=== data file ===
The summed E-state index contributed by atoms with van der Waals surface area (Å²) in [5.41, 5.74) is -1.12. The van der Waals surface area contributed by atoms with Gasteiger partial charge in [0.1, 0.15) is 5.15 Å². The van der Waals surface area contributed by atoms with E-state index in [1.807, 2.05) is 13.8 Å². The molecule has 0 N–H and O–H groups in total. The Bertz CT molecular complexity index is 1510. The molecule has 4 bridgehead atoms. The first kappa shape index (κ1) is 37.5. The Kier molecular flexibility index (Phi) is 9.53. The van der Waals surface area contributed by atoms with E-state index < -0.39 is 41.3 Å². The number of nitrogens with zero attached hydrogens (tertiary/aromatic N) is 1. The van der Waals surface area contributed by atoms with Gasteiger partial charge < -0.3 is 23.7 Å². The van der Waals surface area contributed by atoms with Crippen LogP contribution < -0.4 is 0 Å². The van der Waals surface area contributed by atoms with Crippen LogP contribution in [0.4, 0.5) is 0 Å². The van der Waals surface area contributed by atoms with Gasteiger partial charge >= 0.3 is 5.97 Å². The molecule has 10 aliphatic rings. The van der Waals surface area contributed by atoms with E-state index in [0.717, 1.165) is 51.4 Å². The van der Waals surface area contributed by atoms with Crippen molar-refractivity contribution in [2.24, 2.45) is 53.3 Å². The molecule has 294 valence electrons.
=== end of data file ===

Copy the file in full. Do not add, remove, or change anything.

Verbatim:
The summed E-state index contributed by atoms with van der Waals surface area (Å²) in [5.41, 5.74) is -1.12. The van der Waals surface area contributed by atoms with Gasteiger partial charge in [0.1, 0.15) is 5.15 Å². The van der Waals surface area contributed by atoms with E-state index in [1.807, 2.05) is 13.8 Å². The molecule has 0 N–H and O–H groups in total. The Bertz CT molecular complexity index is 1510. The molecule has 4 bridgehead atoms. The first kappa shape index (κ1) is 37.5. The Kier molecular flexibility index (Phi) is 9.53. The van der Waals surface area contributed by atoms with E-state index < -0.39 is 41.3 Å². The number of nitrogens with zero attached hydrogens (tertiary/aromatic N) is 1. The van der Waals surface area contributed by atoms with Gasteiger partial charge < -0.3 is 23.7 Å². The van der Waals surface area contributed by atoms with Crippen LogP contribution < -0.4 is 0 Å². The van der Waals surface area contributed by atoms with Crippen LogP contribution in [0.4, 0.5) is 0 Å². The van der Waals surface area contributed by atoms with Gasteiger partial charge >= 0.3 is 5.97 Å². The molecule has 10 aliphatic rings. The van der Waals surface area contributed by atoms with E-state index in [0.717, 1.165) is 51.4 Å². The van der Waals surface area contributed by atoms with Crippen molar-refractivity contribution in [2.24, 2.45) is 53.3 Å². The molecule has 294 valence electrons.